Remember the ‘Ghost Gunner’? The CNC mill produced by Defense Distributed that gives one the ability to make a metal AR-15 lower receiver with ease?
Well, following it’s unveiling back in October of 2014, when it was available on pre-order for $1,200 (it’s now $1,500 due to the high demand), the machine is finally ready to ship! There’s only one problem. FedEx, the global courier Defense Distributed’s founder Cody Wilson opted to hire, is refusing to do its job.
“This device is capable of manufacturing firearms, and potentially by private individuals,” FedEx spokesperson Scott Fiedler told Wired in a statement.
“We are uncertain at this time whether this device is a regulated commodity by local, state or federal governments,” Fiedler continued. “As such, to ensure we comply with the applicable law and regulations, FedEx declined to ship this device until we know more about how it will be regulated.”
Wilson was blindsided by FedEx’s refusal to ship his product, not only because it’s perfectly legal but because of the relationship FedEx has developed with the nation’s gun lobby.
“I’ve got an account with another courier, but FedEx is bewildering because the reason I started with them in the first place was their [National Rifle Association] advantage program,” Wilson told Ars by text message.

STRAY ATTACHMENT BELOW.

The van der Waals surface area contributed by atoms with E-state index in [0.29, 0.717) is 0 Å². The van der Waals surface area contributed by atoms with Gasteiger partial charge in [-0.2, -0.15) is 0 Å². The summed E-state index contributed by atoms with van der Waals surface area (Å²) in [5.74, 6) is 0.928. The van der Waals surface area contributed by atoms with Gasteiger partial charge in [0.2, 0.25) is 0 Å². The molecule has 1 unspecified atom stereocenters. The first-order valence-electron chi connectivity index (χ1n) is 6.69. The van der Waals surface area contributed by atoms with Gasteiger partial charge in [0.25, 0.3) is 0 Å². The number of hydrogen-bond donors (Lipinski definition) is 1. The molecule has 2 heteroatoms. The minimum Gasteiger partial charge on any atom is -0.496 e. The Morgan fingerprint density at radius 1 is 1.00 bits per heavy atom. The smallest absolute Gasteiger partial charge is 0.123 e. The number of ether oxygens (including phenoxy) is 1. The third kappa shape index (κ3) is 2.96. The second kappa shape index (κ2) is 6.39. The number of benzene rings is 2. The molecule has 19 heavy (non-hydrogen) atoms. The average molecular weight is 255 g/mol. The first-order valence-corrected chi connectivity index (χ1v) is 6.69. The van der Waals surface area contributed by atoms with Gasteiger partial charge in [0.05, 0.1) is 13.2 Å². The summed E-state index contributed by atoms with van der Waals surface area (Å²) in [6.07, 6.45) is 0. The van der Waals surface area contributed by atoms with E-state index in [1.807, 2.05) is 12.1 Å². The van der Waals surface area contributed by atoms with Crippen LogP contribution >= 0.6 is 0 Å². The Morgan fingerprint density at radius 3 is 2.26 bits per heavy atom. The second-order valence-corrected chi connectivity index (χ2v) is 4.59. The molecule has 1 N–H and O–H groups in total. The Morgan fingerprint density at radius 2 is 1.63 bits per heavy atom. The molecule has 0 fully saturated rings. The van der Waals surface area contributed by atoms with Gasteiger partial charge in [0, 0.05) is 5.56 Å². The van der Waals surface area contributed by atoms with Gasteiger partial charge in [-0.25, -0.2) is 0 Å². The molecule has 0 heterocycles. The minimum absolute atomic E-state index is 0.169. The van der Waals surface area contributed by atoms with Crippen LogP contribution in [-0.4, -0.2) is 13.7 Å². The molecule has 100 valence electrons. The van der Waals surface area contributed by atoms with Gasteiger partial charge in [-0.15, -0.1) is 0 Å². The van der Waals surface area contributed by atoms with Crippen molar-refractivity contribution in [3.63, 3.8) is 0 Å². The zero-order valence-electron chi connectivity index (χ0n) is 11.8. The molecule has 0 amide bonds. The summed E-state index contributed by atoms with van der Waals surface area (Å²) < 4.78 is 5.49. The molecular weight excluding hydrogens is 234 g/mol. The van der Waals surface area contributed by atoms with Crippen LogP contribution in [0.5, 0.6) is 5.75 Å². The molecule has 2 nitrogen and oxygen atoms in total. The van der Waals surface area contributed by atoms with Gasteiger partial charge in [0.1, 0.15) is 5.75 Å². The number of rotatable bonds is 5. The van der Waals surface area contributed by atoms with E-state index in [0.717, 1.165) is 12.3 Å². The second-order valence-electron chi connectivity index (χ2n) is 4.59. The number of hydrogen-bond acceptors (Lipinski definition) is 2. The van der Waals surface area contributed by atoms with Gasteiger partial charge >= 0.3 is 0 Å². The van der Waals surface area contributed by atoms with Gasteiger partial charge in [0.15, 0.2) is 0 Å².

Wilson believes that FedEx’s reluctance to ship the Ghost Gunner is politically motivated.
“They’re acting like this is legal when in fact it’s the expression of a political preference,” Wilson told Wired. “The artifact that they’re shipping is a CNC mill. There’s nothing about it that is specifically related to firearms except the hocus pocus of the marketing.”
In talking with a FedEx representative, Wilson tried to be explicit about what he was shipping. “This is no big deal, right? It’s just a mill,” Wilson says he told the FedEx rep. “You guys ship guns. You’ve shipped 3-D printers and mills, right? You’ll ship a drill press, right? Same difference.”
Nevertheless, FedEx decided not to ship it out.
The Ghost Gunner is designed primarily for 80 percent lowers, that is receivers that are 80 percent completed and just need minor but not easy-to-do tweaks to become fully operation. The Bureau of Alcohol, Tobacco, Firearms and Explosives sets the limit at 80 percent complete, after which a receiver becomes regulated by law.
With its diminutive size (one foot by one foot), the machine isn’t built for heavy duty milling but can cut an aluminum 80 percent lower in about an hour.
And again, this process is perfectly legal, as Adam Winkler, a UCLA law professor and author of “Gunfight: The Battle over the Right to Bear Arms in America,” noted.
“This is not that problematic,” said Winkler to Wired. “Federal law does not prohibit individuals from making their own firearms at home, and that includes AR-15s.”
UPDATE, Wednesday 10:24am EST: It appears we can add UPS to the list of shipping companies that won’t send out the Ghost Gunner.
“UPS is continuing to evaluate such concerns with regard to the transportation of milling machines used to produce operable firearms but, at this point in time, will not accept such devices for transportation,” UPS spokesman Dan McMackin said in an email to Ars.